George Takei’s ongoing mission: An education of the past

 

Actor, LBGTA rights activist, social media expert and “Allegiance” star George Takei appeared at the Japan Society on January 25 to recount the impact of his experience at the post-Pearl Harbor internment camps. In a panel moderated by law professor Kermit Roosevelt (great-great-great-grandson of President Theodore Roosevelt, and author of the coincidentally named historical novel Allegiance), Takei needed few prompts during a discussion about his incarceration as a Japanese American from ages five to eight and a half years old.

“‘It’s a people’s democracy,’” said Takei, recalling his father’s words. “‘It can be as great as the people make it but it’s as infallible as human beings are.’”

Takei said that he would never forget seeing two soldiers marching up to his front door and knocking loudly on it as they waited to take his family to the horse stables at Santa Anita Park in 1942. As horrific as it sounds to have one’s rights as an American-born citizen taken away, Takei, with the innocence of a five-year-old, thought that it “was fun to sleep where the horses slept,” and remembers his first winter and having snow fights with his father. However, he wasn’t completely oblivious to the irony of “seeing the barbed wire and the sentry tower outside the schoolhouse window” as he recited the Pledge of Allegiance.

The incarceration not only separated Japanese Americans from their homes, but it also caused a division amongst families and even resulted in suicides. Per Takei, “there were two heroes of Japanese Americans”: the draft resisters and the members of the Japanese American Citizens League who encouraged Japanese Americans to comply with the U.S. government’s demands without a fight.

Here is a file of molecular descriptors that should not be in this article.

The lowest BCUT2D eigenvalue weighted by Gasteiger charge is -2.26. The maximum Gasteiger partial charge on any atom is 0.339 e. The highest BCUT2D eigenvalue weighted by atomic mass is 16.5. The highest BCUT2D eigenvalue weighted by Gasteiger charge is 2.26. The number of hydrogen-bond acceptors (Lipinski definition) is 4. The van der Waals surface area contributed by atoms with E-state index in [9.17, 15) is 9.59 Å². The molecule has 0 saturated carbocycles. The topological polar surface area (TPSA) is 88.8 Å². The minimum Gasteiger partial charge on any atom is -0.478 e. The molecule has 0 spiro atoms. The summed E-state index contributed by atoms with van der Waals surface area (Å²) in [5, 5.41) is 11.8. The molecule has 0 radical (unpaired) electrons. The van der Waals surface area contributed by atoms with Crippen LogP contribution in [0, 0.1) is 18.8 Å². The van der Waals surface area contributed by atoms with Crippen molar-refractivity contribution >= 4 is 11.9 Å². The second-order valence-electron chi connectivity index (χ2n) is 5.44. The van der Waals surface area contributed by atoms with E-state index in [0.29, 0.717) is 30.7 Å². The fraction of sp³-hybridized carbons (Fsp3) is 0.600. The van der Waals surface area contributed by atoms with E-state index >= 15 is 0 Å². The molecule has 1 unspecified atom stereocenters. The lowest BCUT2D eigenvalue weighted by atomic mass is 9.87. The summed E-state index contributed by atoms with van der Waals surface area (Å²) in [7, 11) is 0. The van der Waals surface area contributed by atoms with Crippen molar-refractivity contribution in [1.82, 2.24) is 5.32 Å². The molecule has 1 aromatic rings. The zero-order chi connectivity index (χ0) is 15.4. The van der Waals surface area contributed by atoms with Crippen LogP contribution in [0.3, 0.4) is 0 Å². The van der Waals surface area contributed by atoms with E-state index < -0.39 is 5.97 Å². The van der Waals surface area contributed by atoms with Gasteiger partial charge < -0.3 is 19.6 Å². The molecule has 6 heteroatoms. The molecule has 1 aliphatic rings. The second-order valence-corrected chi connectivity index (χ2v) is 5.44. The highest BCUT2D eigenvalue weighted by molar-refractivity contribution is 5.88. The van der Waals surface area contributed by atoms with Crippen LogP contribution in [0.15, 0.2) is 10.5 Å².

Such history is why the upcoming U.S. presidential elections have Takei fired up, particularly candidate hopeful Donald Trump’s statements about Muslims. Comically, there has been a seat reserved every day for Trump at “Allegiance,” the Broadway show that Takei is starring in that tells the story of the incarceration.

“Allegiance” is just the latest project in Takei’s mission, spanning more than a half-century, to educate Americans on this very topic. “I have been on speaking tours to universities, to corporate gatherings to governmental agencies,” Takei explained. “We founded a museum in Los Angeles called the Japanese American National Museum. We institutionalized the story of the internment of the Japanese Americans because the generation that experienced it died off, and those who did experience it [typically] don’t share it with their descendants.”

Takei is especially proud that with the debut of “Allegiance” on stage, the presence of Asians in his Broadway audiences has increased from seven to 37 percent.  In a past interview with Meniscus Magazine,  he acknowledged that America has taken steps to improve diversity.

“It’s important to know that there’s been a progression constantly forward in equality and civil liberties,” Takei said at the 2012 San Diego Asian Film Festival.  “I think the United States is probably the only nation in the world which has dealt with issues of diversity and succeeded.”

The Broadway run of “Allegiance” at New York’s Longacre Theatre closes on February 14.

Video: Excerpt of George Takei at the Japan Society New York – Jan. 25, 2016
video by Megan Lee / Meniscus Magazine